Nico Rosberg won’t be short of inspiration when it comes to deciding what to do next
Robert Benoist, who won all four major Grands Prix in 1927, was left without a job when Delage withdrew from racing at the end of that season. With Grand Prix racing in the doldrums and almost no factory participation, his immediate prospects were not good. He was recruited to be sales manager for the Banville Garage in Paris’s 17th arrondisement. This was a project involving a group of wealthy car enthusiasts and reputedly the world’s first multi-storey car park.
The business catered to owners of expensive cars that could be garaged and maintained at the premises, and the top floor featured an exclusive restaurant. Having the world’s most prominent racing driver of the time associated with it lent the establishment an extra layer of sheen. The seven floors were connected by a winding ramp and, as a publicity stunt, Benoist organised a demonstration ‘race’. The business was a great success, but before too long Benoist had picked up a drive with Bugatti. He was later a key figure in the French Resistance (together with fellow Grand Prix drivers William Grover-Williams and Jean-Pierre Wimille), where his deeds were truly heroic. He was executed by the Nazis at Buchenwald in 1944.
Benoist’s associate Wimille subsequently continued his racing career and was probably the world’s leading driver in the immediate post-war era. Had there been a world championship (rather than merely a series of Grands Prix) in 1948, Wimille would have won it, driving for the Alfa Romeo team. He was killed in a accident in practice in Buenos Aires in 1949, driving a Gordini. So the world never got to see how his post-racing plans — which were ambitious — would play out. He had already conceived and built his mid-engined Wimille road car, which he planned to put into production. He had once revealed to René Dreyfus (when they were in adjacent hospital beds after suffering accidents in the same race) that he planned to be a politician after racing.
Britain’s first world champion Mike Hawthorn famously retired shortly after clinching the title in 1958 and his plan was to run the family garage that his recently deceased father had left him. That lasted only a few months before his fatal accident on the Guildford by-pass.
Phil Hill, 1961 world champion, retired six years later. His knowledge of cars was immense and his technical understanding extensive, so his establishment of a car restoration business Hill & Vaughn (with partner Ken Vaughn) was a natural move. This specialised in very high-end road and racing car restorations in Hill’s native California. He remained employed by the company through to the 1990s after selling out in the ’80s.
After retiring at the end of 1974, ’67 world champion Denny Hulme spent a year in Europe leading the Grand Prix Drivers’ Association (GPDA) before retiring to his native New Zealand to take on on various local projects in his home town of Rotoiti, including clearing the bushland around the natural hot pools. But the pull of competition eventually brought him back to touring car racing. He died at the wheel after suffering a heart attack in the 1992 Bathurst 1000.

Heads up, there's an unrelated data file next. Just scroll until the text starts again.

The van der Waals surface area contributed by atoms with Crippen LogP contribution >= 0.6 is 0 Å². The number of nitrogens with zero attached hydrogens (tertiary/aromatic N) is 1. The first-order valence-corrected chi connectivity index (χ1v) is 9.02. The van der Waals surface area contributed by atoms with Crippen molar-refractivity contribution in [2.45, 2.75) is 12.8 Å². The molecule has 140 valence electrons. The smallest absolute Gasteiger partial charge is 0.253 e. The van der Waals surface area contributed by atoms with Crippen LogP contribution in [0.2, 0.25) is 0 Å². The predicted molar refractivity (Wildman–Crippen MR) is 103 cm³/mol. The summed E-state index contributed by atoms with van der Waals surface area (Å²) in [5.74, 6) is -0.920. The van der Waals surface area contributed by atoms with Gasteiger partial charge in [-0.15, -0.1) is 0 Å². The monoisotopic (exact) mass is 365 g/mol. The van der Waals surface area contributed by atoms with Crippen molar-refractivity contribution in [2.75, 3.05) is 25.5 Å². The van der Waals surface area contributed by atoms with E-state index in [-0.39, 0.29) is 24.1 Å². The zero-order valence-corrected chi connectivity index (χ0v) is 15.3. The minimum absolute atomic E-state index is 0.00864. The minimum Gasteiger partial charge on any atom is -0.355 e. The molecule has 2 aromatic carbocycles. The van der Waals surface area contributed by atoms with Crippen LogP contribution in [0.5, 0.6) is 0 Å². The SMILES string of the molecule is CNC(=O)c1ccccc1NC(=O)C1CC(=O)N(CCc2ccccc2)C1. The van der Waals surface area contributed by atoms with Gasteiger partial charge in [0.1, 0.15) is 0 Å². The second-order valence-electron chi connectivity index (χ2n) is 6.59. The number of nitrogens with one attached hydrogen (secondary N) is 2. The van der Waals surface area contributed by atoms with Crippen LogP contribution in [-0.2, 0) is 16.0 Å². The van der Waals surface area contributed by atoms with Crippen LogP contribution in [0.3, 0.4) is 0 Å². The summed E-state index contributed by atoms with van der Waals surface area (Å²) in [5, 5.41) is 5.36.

Perhaps the most ambitious post-racing career belongs to Niki Lauda. The Austrian had already established his airline Lauda Air when he retired from Formula 1 first time around, mid-practice at the 1979 Canadian Grand Prix. From Montréal Lauda headed straight out to Boeing to order a new wide-body 747. The airline started out as a charter service but by the end of the ’80s was undertaking its first long-haul flights from its headquarters in Vienna to Australia, Cuba and the USA. The business was later bought out by Austrian Airlines.
Only a few ex-drivers managed to make significantly more money post-racing that during their careers. Chief among them is Jody Scheckter, who amassed a serious fortune after retiring from F1 at the end of 1980. The South African established a security systems company, building firearms training simulators for military, law enforcement and security organisations. Selling up allowed him to move into his current venture of biodynamic farming, which has made him one of the best-known organic farmers in Britain. Both ventures have proved far more profitable than his racing career.
Likewise, world champion of 1981, ’83 and ’87, Nelson Piquet is another who claims to have earned more money after quitting F1 than he ever did driving. He established a company specialising in GPS tracking for trucking companies.
Perhaps the most idiosyncratic post-F1 career belongs to Mike Thackwell. The New Zealander, who at just 19 famously became the then youngest driver to start a GP, was entered in a handful of races in the ’80s without much luck and left the sport altogether in 1988.
He went on to try various jobs, becoming a helicopter pilot servicing North Sea oil rigs and a gold miner in Australia, before eventually settling on the south coast of England working as a special-needs supply teacher, part-time barman and surfer. Mark Hughes